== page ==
responsible for the video -- I say "seen as a hate merchant" because I
haven't viewed the video and have no intention of every watching it)
gave the White House a scapegoat. And they really needed one because
security precautions were not taken.
Carney picked up the lie ("It is in response to a video, a film that we
have judged to be reprehensible and disgusting," September 14th press
briefing). But it's Carney's spinning on September 18th that really
took it to another level:
Q Jay, I
want to go back to Libya. On September 10th, you put out a press
release saying that the President had a meeting with senior officials to
figure out the security posture around the 9/11 anniversary. And in
that press release you said that "steps were taken to protect U.S.
persons and facilities abroad. The President reiterated that
departments and agencies must do everything possible to protect the
American people both at home and abroad." So in retrospect, given the
tragedy, did the administration drop the ball on what you promised on
September 10th that you had improved security at these installations?
CARNEY: They were numerous steps taken, as there have been every year
on the anniversary of 9/11, and as there have been at different times on
the calendar when it is judged by the experts that taking additional
steps, security steps, is the right thing to do. As for specific
measures taken at specific facilities, diplomatic facilities, I would
refer you to the State Department.
Separate from the FBI investigation you mentioned to Mary a few moments
ago, is there any sort of inquiry going on here at the White House
among the President's national security team to get to the bottom of --
you told the American people on September 10th, "We've taken steps to
protect Americans here at home and abroad." Obviously, with four
Americans tragically being killed, the steps were not good enough. So
is there an inquiry going on here to figure out what went wrong?
CARNEY: Well, I think that you're conveniently conflating two things,
which is the anniversary of 9/11 and the incidents that took place,
which are under investigation in terms of what --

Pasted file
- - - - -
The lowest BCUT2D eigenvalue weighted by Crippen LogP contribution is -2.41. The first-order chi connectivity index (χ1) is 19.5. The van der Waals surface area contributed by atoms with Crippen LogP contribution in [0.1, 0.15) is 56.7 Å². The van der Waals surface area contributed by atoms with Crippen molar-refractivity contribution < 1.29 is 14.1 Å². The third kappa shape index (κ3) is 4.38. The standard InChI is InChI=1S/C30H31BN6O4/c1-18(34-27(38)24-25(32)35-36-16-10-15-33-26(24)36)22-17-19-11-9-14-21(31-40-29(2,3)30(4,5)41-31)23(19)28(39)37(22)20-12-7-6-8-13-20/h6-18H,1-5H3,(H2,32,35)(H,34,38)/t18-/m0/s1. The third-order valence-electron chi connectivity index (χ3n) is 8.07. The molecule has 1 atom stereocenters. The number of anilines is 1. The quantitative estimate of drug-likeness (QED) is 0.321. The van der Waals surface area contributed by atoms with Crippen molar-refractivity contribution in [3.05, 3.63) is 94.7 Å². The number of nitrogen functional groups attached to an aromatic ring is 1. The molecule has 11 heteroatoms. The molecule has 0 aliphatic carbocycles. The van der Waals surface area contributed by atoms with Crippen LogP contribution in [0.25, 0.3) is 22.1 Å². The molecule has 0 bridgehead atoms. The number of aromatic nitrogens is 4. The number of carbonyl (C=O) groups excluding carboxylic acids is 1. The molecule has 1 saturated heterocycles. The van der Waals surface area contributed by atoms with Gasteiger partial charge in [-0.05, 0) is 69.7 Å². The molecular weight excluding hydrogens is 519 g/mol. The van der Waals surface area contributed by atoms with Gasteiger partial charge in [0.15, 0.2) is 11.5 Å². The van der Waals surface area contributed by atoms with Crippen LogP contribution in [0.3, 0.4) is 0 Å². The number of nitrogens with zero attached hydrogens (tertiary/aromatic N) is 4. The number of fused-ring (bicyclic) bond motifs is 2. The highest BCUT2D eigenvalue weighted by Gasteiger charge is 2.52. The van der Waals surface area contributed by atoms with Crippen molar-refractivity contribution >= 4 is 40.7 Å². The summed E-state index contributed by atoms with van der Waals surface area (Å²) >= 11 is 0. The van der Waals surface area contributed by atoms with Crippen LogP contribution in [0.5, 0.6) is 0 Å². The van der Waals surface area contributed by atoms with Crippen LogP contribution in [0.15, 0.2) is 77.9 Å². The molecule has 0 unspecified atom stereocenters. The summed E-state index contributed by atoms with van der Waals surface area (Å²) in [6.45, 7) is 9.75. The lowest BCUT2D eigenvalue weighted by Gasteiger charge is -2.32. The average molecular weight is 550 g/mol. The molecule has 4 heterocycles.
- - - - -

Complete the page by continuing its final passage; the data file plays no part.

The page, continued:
Q Which happened on the anniversary.
MR. CARNEY: -- which are under investigation, and the cause and motivation behind them will be decided by that investigation.
is certainly -- I would point you to what Ambassador Rice said and
others have said about what we know thus far about the video and its
influence on the protests that occurred in Cairo, in Benghazi and
elsewhere. And all I can tell you is that steps are taken, both seen
and unseen, in advance of and in preparation for times like the
anniversary of 9/11 when it is judged that there might be greater
threats. And those steps are based on the threat assessments that we
have at the time. But I would refer you in terms of specific security
for specific facilities to the State Department.
18th, two days later, and Carney was pointing to Susan Rice's b.s. to
provide cover for an administration -- one in which the president was
already accused of not receiving the daily intelligence briefing because
he allegedly wanted to do other things. Susan Rice put out the story
the White House wanted. Once the story was out there, the White House
would repeatedly reference Rice.
Reporting on today's hearing, Jake Tapper and Mary Bruce (ABC News) note
Lt Col Wood testified he was removed from Libya in August "against his
wishes and, he says, the wishes of the late Ambassador Chris Stevens."
that when he heard of the attack on the Benghazi post on September 11,
it was "instantly recognizable" that it had been a terrorist attack.
because of my prior knowledge there," Wood said. "I almost expected the
attack to come. We were the last flag flying. It was a matter of time."
cable, written by then Amb. Gene Cretz, noted that three Mobile
Security Detachments [MSD], consisting of 18 personnel, and the Site
Security Team [SST], consisting of 16 personnel, were about to leave
their temporary assignments. He said that the Libya mission needed both
an extension of those forces and an increase in the number of permanent
security officials in Libya.
We're going to note another exchange in today's hearing:
House Rep Dennis Ross: Mr. Nordstrum, earlier in your testimony you
were discussing your recollection of the conversation that you had had
with two agents in the room regarding the denial of the extension of the
SST. Now it was your understanding that you were not to request an
extension at that point, is that correct?
Eric Nordstrom: That's correct.
US House Rep Dennis Ross: And who was on the other end of the line that told you that?
Eric Nordstrom: I was on the telephone call with DS Lamb [DSLAM?].
US House Rep Dennis Ross: Was Ms. Lamb on the phone call with you?
Eric Nordstrom: That is DS Lamb.
US House Rep Dennis Ross: Okay, sorry. So she did tell you that?
Eric Nordstrom: That's correct.
House Rep Dennis Ross: Okay. Now she, just the other day in an
interview with the Committee, indicated that on your July 9th cable to
Washington requesting security personnel, you didn't formally request an
SST extension, in fact, you just made a recommendation. Can you
explain that there's a difference between recommendation and request?
Eric Nordstrom: In Post felt that that was a pretty clear request for resources.
US House Rep Dennis Ross: Had you done it before with the idea that it was a request?
Eric Nordstrom: I believe it was also titled "Request For Continued TDY Staffing."
US House Rep Dennis Ross: And it was a denial of that extension?
Eric Nordstrom: Well actually, we never actually received a response.
US House Rep Dennis Ross: Other than -- other than that phone conference that you were on?
Eric Nordstrom: Correct. We never received a response to that cable.
House Rep Dennis Ross: And as a result of that phone conference where
you were denied, did you seek any further effort to follow up or make a